Spend enough time practicing your pitch so it sounds unrehearsed. That way, when you use it, your delivery will seem effortless and natural. Go through your pitch with someone who doesn’t know much about your business – a friend or a colleague in another industry, for instance – to get some unbiased input. You’ll find that pitching gets easier with time. And, if you think of yourself as a storyteller – who just happens to be telling a business story – you can relax and enjoy yourself.


There are number of situations where you’ll need to describe your company. Here’s how to tailor your pitch to each audience.

Situation: Sales call

Strategy: Begin by asking fact-finding questions to hone in on the prospect’s needs. Then describe how your product or service can solve their problem. Back up your claim with facts that demonstrate a track record of success.

Situation: Funding opportunity

Strategy: Your message should contain four key items: a description of your business idea and the market opportunity, your revenue model and the investment you’ll need, how you’re different from your competition, and your leadership team. The last proves that you not only have the vision but the expertise to execute your idea.

Situation: Networking event

Strategy: Start a conversation by asking questions – it’s natural to be curious about someone you’ve just met. Take time to listen for clues about what is important to each person you talk with. Your goal should be to establish a relationship, not clinch a sale.

Situation: “Elevator pitch”

Strategy: When you meet someone casually, you have 30 seconds (or less) to capture his or her interest. Prepare a statement containing only the bare bones of your message plus your tagline. Practice this to perfection. You may also want a similar version for emailing to prospects or as an intro to a cold call.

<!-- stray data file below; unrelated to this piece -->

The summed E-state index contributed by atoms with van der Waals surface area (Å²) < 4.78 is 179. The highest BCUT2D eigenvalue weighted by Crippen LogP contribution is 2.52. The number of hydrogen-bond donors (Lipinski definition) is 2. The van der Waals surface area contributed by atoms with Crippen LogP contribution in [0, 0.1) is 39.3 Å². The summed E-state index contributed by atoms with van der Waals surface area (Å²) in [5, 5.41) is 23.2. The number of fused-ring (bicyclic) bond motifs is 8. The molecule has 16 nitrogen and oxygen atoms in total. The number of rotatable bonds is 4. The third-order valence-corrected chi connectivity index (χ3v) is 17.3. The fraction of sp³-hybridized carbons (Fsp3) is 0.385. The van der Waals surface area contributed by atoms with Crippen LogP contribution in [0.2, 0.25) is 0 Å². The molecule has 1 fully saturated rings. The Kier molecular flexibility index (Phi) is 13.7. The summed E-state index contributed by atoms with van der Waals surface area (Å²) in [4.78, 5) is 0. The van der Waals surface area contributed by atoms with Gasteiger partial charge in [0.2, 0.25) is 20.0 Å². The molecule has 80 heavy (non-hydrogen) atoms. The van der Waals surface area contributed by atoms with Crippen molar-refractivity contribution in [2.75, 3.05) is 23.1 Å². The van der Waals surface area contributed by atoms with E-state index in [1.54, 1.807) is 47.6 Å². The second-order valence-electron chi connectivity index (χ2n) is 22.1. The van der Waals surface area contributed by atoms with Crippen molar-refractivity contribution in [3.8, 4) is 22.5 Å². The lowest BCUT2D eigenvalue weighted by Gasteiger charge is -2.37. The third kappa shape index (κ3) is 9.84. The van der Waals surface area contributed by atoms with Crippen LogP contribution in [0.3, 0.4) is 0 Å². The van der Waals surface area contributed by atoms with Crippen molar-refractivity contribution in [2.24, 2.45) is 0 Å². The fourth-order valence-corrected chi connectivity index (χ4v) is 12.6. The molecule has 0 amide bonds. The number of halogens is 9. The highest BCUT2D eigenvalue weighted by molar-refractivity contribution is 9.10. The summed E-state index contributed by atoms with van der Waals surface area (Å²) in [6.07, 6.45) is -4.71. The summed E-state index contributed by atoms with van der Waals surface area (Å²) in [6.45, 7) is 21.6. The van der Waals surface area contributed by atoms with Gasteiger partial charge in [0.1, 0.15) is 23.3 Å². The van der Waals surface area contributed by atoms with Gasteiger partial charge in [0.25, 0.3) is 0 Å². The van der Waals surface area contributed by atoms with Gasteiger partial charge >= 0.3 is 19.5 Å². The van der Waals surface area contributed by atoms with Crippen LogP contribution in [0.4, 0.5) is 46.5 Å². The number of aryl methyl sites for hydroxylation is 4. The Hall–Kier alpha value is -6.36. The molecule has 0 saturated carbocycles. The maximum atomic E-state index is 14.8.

When describing your business to someone new, you want to be more like a proud parent showing off new baby pictures than a pitchman pushing product. It’s your passion, enthusiasm and connection that make a pitch memorable. How do you keep the energy after the 200th repetition?

Make it personal — Explain what motivated you to start your business or describe what you love about what you do. Discuss how your customers or clients have benefitted.

Show feeling — When relating your message, use emotion-packed words to generate excitement and passion. My customers help build our business by referring new business to us. I’m so grateful for their faith in us.

Tell a story — Everyone loves a tale, and it makes it easier to remember you and your key points. Relate an anecdote about a company with a similar problem to theirs and how your solution helped them.

Keep it current — Try weaving in a newsworthy item or an emerging business trend appropriate to your audience.

Provide backup — Cite meaningful statistics to reinforce your message. We sold three times as many widgets last quarter as we did a year ago.

Whatever you do, let your personality shine through. And remember, no one knows your business the way you do. So go out and tell your story.

No comments yet

Leave a Reply

Fill in your details below or click an icon to log in: Logo

You are commenting using your account. Log Out / Change )

Twitter picture

You are commenting using your Twitter account. Log Out / Change )

Facebook photo

You are commenting using your Facebook account. Log Out / Change )

Google+ photo

You are commenting using your Google+ account. Log Out / Change )

Connecting to %s

%d bloggers like this: